Digital devices can be so helpful and entertaining it’s easy to forget what they don’t do to help kids grow up to be self-reliant, durable adults. In fact, many tech-savvy school kids are doing strange things like losing their balance on chairs, bumping into other kids in the hallways, and bursting into tears at the drop of a hat. Occupational therapy researcher Angela Hanscom, author of Balanced and Barefoot: How Unrestricted Outdoor Play Makes for Strong, Confident, and Capable Children, also reports that core strength among children has plummeted. A big reason? They just don’t get enough rough and tumble.
These non-tech gifts supplement kids’ digital pursuits:
Big rubber exercise ball. Under $20. To a kid, an adult-sized exercise ball can be a ship at sea, a performing seal’s perch, or a bowling ball for human pins. Besides stimulating their imaginations, this simple toy makes kids tumble in all directions, thereby increasing core strength and spurring the limbic system, which supports motivation, behavior, and long-term memory. By using the ball outdoors, kids replenish their stores of vitamin D and their spirits are refreshed and calmed by the breeze and green of nature.
Tire swing. $35 and up. Kids love tire swings because twirling and swinging with abandon is tinged with risk. In a tire swing, a kid can be a pilot, tilt-a-whirl rider, or trapeze artist. When a group of kids pushes a swing, they learn physics and cooperation. All this action creates memories of outdoor parent-free fun they’ll recall fondly. To make your swing (hopefully along with your child), you can use store-bought hardware, a worn tire, and sturdy rope. Or buy a complete kit at a home supply store or online.
Tool Box with build-it-yourself bird house. Less than $25. While typical kids are expert at using a few fingers to swipe and tap, Hanscom finds they may not be so good at grasping with the whole hand. The wrist-twisting and effort of using screwdrivers, hammers, and other hand tools builds upper body strength and fine motor skills needed for drawing and handwriting. Making a bird house gives a child that precious sense of accomplishment, and then he or she can learn about backyard biodiversity while watching different bird species (and/or squirrels) flock to their creation.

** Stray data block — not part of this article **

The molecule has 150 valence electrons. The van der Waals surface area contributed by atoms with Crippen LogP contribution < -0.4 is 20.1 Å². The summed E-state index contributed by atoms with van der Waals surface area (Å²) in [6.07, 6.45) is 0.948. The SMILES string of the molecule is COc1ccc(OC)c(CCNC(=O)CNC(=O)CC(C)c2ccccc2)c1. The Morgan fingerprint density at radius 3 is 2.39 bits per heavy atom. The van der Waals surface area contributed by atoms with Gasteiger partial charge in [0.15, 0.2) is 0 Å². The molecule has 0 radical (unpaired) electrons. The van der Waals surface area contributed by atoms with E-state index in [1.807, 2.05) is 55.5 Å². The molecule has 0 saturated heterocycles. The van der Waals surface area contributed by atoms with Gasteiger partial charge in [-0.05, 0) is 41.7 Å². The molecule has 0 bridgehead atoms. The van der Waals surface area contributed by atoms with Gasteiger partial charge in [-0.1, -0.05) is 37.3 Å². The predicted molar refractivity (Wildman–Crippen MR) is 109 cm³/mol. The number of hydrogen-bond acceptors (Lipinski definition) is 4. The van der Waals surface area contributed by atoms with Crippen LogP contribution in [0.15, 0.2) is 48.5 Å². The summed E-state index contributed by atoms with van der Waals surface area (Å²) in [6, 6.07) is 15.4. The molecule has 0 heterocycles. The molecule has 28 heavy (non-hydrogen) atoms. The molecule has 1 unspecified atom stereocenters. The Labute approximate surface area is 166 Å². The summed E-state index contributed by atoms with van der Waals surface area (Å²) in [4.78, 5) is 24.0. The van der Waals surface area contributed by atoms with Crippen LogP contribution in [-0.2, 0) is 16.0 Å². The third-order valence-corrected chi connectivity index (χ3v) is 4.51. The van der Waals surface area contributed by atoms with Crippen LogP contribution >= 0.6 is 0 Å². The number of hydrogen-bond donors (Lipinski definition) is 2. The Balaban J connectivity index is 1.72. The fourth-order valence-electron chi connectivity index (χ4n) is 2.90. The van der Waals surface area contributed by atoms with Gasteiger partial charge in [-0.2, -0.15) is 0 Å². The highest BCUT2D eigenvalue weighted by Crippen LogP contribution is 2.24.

Bicycle. $40 and up (if new) A bike supplies the true sense of freedom and adventure that too many kids lack. On a bike, kids exercise their muscles, boost their metabolism, and learn to navigate their surroundings. But because cars and trucks exist, kids also need to be armed with information about how to bike safely. My How To Be a Durable Human: Revive and Thrive in the Digital Age Through the Power of Self-Design has a whole section devoted to helping your child bike (or walk) to school and around the neighborhood, thanks to advice from the ever-helpful Safe Routes to School program.
Good old alarm clock. Pennies at yard sales. Ok, this gift may not be considered “fun,” but it does lead to overall durability and maybe even better grades. A clock takes the place of using a phone to wake up, so kids are no longer awakened by random beeps in the night or tempted into late-night texting. The phone can then be charged in another room, out of reach and earshot (a durable habit, for sure).
I’ve been singing the praises of solid sleep because scientists have just discovered that’s when the brain undergoes a natural cleansing process. Information learned during the day is also transferred into long-term memory. Kids (and adults) who sleep soundly through the night report feeling better and more in control of their emotions the next day.
What other gift ideas do you have for helping kids to be more self-sufficient and durable?